The Government's main options are as follows:
a) amend the Bill yet further in response to concerns - there is no sign that they want to do this. Their latest amendments have not used the Lords Constitution Committee wording on the Secretary of state's duties, and more significantly, show no willingness to move on the areas in Section 3 of the Bill over Monitor and competition.
b) try to get the Bill through the Lords without significant further amendment - this is possible. As Professor Paul Corrigan pointed out recently, if the Coalition genuinely fear losing Lords votes, they can simply pack the Lords with line-toeing Coalition peers if they want to win there.
c) try to have sections of the Health And Social Care Bill designated as a 'money bill' - possible, but tenuous. The above analysis by a long-time reader makes it clear that designating the whole Bill would be very hard if not impossible. With the Coalition Government having made so much of their commitment to protect NHS expenditure in real terms, the politics of this would also be very tricky. The Nicholson Challenge dates back to the last couple of years of the previous government. (However, if Section 3 on competition and Monitor remains the key sticking point, the Coalition might try to argue that the benefits of competition give them grounds.)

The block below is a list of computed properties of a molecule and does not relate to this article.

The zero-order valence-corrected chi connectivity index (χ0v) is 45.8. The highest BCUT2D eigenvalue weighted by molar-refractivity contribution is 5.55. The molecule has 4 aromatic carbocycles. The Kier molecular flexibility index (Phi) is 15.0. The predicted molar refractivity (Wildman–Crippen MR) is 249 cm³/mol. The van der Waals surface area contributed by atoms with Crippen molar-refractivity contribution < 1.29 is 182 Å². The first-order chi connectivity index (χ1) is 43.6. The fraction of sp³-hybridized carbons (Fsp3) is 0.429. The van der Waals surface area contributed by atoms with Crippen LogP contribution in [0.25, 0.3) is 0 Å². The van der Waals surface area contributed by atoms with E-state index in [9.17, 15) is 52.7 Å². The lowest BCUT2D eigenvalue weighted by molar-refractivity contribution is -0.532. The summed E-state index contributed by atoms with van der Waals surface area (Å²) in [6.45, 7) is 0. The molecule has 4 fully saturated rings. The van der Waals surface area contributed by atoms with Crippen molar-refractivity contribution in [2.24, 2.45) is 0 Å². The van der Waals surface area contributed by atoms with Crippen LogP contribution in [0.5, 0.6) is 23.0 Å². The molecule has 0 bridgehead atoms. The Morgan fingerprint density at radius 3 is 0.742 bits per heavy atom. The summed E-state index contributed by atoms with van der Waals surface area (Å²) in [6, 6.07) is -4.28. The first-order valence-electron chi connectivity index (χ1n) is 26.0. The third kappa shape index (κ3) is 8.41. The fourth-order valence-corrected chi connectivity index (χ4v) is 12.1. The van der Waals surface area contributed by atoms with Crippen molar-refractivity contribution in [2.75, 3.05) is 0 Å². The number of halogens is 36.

d) withdraw the Bill - they do not want to do this at all. Not only would it be an epic U-turn, the Conservatives in particular do not want to accept the significant loss of face and political capital gain for Labour that this would involve.

Option b) is by far the most likely, although they will also be looking hard at option c).

There is a not-too-slight problem with option c), however, which is that many Conservative MPs hate Speaker Bercow, regarding him as too Labour-friendly. This can be well-judged by scanning the stories about him on the Conservative Home website.

The Prime Minister is likewise known not to be an uber-fan of Speaker Bercow, and as this report from a Lobby lunch in the Telegraph notes, Mr Cameron enjoyed re-telling political journalists the legendary Simon Burns' dwarf joke about the Speaker.

Long-time Health Policy Insight readers and Simon Burns fans - surely a homogeneous group - will recall that we first noted in June 2010 Minister Burns' ability to add to the gaiety of the health policy nation when recycling this dwarf-baiting comic line in the Commons.

The Coalition Government was then scarcely a month old. It can scarcely have seemed possible to either Mr Cameron or to Simon Burns that the Health Bill might need the Speaker's support if it is to become law.